Ed wrote: "The circles with the small center dots look like they were
made with a Forstner bit."
I don't think so. Those, in my opinion, came from a center-bit. I've
seen a number of oldsters like these, and center-bits were the go to of
the day. The oldest I've seen is not a stone box, but a photo of the
excavation for a patch box in the surviving 1803 rifle from the Lewis
and Clark expedition.
When I was actively researching tools and practices of carpentry for
Sutter's Fort back in the '80s (had to document every tool I brought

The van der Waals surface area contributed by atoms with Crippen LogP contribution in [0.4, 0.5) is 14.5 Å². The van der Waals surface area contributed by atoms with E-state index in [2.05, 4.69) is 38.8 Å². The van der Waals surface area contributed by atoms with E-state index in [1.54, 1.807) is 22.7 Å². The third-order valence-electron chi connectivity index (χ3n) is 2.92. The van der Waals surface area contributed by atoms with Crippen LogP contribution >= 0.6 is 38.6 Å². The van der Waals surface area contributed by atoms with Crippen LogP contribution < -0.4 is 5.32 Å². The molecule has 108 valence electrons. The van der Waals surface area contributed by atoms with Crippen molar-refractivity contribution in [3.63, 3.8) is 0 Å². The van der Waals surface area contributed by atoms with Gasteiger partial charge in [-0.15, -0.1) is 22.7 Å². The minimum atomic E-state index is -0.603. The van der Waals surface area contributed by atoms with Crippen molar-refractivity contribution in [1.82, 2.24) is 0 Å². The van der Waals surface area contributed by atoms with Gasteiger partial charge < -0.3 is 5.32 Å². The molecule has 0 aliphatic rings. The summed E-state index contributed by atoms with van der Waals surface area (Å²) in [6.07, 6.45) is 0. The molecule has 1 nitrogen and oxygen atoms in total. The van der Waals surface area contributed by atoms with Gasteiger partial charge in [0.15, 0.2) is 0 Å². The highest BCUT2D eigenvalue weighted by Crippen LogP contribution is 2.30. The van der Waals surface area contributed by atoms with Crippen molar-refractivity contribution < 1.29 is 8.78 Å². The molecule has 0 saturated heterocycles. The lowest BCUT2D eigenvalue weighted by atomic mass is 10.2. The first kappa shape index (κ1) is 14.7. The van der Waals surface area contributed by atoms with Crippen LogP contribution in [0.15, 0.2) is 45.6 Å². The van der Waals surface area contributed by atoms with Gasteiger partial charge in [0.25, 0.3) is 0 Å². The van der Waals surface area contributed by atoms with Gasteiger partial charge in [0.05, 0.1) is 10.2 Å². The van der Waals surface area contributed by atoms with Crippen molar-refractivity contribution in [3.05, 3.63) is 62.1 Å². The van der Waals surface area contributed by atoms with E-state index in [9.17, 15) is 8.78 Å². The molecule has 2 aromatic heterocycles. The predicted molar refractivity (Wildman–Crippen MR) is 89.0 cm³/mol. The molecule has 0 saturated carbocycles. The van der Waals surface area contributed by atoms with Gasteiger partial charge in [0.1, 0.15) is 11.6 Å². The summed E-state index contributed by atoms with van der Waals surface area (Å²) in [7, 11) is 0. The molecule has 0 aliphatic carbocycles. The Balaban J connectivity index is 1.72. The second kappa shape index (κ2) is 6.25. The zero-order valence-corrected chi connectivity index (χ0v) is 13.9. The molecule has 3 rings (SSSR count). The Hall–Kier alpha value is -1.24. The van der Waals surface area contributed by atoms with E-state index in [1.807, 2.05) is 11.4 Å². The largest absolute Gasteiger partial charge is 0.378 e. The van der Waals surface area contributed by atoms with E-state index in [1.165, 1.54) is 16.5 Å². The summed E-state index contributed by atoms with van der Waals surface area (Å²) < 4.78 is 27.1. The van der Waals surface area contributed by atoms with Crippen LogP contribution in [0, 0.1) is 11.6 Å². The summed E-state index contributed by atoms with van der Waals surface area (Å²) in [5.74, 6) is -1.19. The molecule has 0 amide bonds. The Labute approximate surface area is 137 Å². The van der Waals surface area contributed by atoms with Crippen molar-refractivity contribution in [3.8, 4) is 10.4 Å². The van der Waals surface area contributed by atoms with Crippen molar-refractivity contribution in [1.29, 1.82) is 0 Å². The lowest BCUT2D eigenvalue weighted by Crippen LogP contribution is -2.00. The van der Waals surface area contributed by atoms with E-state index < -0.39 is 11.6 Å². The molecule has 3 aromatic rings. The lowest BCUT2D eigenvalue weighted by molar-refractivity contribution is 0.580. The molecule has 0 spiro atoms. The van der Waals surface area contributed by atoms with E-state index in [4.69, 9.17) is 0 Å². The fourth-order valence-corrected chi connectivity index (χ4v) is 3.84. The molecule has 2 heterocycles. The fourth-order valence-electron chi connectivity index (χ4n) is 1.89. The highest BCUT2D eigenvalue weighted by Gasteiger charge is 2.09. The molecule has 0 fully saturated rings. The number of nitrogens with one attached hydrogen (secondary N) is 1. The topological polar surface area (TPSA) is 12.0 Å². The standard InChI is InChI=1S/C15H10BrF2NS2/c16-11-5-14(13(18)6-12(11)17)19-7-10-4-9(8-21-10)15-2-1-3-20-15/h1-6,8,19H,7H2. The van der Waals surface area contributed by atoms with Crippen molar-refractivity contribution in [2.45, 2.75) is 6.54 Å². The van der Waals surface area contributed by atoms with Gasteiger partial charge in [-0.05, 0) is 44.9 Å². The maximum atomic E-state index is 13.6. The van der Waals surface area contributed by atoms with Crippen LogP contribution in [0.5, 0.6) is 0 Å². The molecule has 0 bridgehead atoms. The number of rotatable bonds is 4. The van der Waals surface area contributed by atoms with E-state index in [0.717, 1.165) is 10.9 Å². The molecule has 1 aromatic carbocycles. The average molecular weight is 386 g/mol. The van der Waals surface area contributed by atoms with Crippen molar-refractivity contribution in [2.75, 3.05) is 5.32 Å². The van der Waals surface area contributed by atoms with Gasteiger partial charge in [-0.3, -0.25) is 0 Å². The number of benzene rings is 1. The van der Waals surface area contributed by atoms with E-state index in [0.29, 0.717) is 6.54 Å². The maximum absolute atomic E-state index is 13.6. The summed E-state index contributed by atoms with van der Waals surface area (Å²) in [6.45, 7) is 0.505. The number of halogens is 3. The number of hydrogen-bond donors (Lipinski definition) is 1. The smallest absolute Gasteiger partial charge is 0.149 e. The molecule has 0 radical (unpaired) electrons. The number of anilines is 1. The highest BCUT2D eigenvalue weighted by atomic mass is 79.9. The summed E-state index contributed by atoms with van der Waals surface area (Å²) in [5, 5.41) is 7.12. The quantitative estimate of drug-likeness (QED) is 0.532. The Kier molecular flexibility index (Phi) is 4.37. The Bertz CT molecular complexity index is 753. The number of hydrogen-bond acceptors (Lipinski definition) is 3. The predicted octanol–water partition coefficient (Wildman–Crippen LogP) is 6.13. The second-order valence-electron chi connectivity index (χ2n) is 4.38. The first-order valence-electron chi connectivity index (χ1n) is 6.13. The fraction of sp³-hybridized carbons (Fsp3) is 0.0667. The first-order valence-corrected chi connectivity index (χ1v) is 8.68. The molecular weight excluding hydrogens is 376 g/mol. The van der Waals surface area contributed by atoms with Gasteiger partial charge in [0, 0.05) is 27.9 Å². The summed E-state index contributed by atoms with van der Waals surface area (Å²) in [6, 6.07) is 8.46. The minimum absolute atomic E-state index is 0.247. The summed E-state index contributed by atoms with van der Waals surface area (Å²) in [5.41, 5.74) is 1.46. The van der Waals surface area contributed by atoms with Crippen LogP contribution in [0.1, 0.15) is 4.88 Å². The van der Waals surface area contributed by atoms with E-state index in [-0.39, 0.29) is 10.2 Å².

there to no later than 1845) I looked at a number of boxed stones for
that period. Most were not hinged, and the bottom and tops were both
excavated so they could be used just like Sott recommends. Many were
strictly utilitarian, but a number were fancier; their tops appeared to
have been made out of sections of wide stair rail. Provides an easy
handle for lifting the top. Those that were hinged were hinged like
Scott's lovely examples.
Mike in Woodland